“State Farm has gone through every process and procedure in an effort to satisfy Mr. Moran,” spokesman Jeff McCollum said Tuesday. “And even at this point when we are not obligated to pay more, we are making another attempt to pay additional money.”
The Morans lost their St. Martin home to Hurricane Katrina. By State Farm’s measure, 5 feet of Back Bay water flooded the house, which Moran had paid off in 1991. In January 2006, State Farm denied his claim. He had no flood insurance.
Moran, who retired from Northrop Grumman Shipbuilding, hired a public adjuster to document his losses from Category 3 winds.
Differences were settled in a state-run mediation program. Moran accepted a check for $90,000 – around 18 percent of his State Farm policy limits – and relinquished his right to sue over the damage in dispute.
In response to complaints about State Farm, the Mississippi Insurance Department in March 2007 ordered the company to re-evaluate policyholders’ losses Coastwide, including those previously settled through mediation. For homeowners such as Moran who were left with only piers or slabs, total payments from State Farm for all coverages available – structural, personal property, loss of use – had to equal at least 50 percent of structural policy limits.
State Farm offered $57,000, or about 52 percent of Moran’s policy limits, which he rejected. He chose another option the Insurance Department had for re-evaluation, non-binding arbitration.
Each side stated its case in the wind vs. water debate. Moran wanted $267,000. State Farm offered $76,388.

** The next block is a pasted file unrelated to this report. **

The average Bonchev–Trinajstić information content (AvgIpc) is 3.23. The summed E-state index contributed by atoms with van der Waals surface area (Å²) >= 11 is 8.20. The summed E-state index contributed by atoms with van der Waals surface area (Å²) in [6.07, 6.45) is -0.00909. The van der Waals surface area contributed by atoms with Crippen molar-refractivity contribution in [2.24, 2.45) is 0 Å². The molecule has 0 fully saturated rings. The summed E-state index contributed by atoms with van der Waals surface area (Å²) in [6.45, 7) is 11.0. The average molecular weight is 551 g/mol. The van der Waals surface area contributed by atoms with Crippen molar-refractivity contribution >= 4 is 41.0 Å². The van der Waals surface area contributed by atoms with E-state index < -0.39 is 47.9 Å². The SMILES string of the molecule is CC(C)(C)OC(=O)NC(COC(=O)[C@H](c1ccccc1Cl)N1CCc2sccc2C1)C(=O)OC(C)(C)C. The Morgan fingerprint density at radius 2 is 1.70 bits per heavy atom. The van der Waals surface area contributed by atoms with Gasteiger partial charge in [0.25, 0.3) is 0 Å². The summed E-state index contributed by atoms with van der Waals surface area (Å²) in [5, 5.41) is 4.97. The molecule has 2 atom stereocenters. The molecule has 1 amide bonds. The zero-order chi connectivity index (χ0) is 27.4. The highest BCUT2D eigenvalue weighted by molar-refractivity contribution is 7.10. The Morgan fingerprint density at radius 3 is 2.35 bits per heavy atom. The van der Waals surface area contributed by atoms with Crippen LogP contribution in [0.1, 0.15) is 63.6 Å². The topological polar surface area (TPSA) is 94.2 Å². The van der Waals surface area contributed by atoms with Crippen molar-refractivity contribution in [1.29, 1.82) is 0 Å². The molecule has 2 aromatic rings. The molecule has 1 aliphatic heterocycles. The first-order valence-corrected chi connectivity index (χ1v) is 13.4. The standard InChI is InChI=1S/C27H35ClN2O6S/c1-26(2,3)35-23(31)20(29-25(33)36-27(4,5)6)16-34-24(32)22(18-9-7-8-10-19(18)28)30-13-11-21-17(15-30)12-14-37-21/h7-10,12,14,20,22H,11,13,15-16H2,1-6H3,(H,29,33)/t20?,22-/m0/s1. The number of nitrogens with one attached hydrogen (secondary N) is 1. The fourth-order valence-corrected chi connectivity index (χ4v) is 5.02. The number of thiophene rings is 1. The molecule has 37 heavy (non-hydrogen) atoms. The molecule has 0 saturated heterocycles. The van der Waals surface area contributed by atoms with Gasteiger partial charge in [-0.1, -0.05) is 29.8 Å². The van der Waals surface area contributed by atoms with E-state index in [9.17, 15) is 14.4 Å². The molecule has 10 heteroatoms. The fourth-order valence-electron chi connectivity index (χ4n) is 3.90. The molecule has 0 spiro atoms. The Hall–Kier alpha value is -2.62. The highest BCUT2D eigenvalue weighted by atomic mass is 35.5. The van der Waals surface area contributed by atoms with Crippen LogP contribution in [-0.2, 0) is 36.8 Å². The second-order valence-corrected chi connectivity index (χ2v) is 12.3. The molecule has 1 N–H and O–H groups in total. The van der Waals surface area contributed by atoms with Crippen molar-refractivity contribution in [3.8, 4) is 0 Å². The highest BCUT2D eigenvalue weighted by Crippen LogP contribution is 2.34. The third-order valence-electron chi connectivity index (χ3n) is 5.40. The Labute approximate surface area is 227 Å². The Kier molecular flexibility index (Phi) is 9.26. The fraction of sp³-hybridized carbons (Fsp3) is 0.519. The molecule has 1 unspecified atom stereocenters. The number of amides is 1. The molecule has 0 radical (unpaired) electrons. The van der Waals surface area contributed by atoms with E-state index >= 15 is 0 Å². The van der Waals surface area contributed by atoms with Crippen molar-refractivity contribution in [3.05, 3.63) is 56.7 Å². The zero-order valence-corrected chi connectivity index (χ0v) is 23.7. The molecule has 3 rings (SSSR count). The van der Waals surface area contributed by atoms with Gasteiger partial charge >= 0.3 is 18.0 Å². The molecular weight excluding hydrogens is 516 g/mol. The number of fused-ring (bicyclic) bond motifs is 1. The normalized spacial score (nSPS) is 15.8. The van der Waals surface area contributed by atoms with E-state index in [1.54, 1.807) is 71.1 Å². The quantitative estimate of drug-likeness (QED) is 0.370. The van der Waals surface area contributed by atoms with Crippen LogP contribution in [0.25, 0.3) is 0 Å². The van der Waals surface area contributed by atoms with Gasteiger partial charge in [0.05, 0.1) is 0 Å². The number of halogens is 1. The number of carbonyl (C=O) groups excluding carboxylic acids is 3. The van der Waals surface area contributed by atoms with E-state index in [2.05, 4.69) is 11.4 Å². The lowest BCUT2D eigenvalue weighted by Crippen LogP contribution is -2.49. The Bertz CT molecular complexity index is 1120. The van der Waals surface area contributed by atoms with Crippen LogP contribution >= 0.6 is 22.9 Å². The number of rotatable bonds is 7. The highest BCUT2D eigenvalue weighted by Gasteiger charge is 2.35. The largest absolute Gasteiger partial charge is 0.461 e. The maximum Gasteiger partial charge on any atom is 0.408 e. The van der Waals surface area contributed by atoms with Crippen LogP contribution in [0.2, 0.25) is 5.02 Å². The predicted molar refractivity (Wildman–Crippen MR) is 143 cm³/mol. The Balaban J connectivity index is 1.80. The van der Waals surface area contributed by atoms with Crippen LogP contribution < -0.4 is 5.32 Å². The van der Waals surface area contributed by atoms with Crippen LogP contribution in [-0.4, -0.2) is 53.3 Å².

Seven days later, the arbitrator finalized his decision, finding Moran was entitled to $170,150 for additional wind damage. State Farm refused to pay that amount.
Moran sued, seeking policy limits, $50,000 for emotional distress and $5 million in damages to punish the company for “gross reckless negligence.” The lawsuit was filed in state court, but moved at State Farm’s request to federal court.
The case was thrown out.
Jan. 17, 2006: State Farm denies St. Martin resident Roland Moran’s Katrina claim, citing the flood exemption in its policy.
Sept. 14, 2006: Moran accepts $90,000 from State Farm at mediation and relinquishes his right to sue unless additional damage is discovered.
March 19, 2007: State Farm agrees to reopen claims, including those settled in mediation. Moran is offered an additional $57,000 for wind damage.
Aug. 7, 2007: In non-binding arbitration, State Farm offers Moran $76,388, which he rejects.
Aug. 14, 2007: The arbitrator concludes State Farm owes Moran an additional $170,150 for wind damage, an amount the insurer refuses to pay.
Oct. 22, 2007: Moran sues State Farm, seeking policy limits, $50,000 for emotional distress and $5 million to punish the company for treating him with “gross reckless negligence;” State Farm has the case moved to federal court.
July 2, 2008:Judge Sul Ozerden dismisses Moran’s lawsuit because he signed a legal release in mediation and has documented no additional property damage since then.
Aug. 26, 2008: State Farm’s final offer to Moran is $57,000.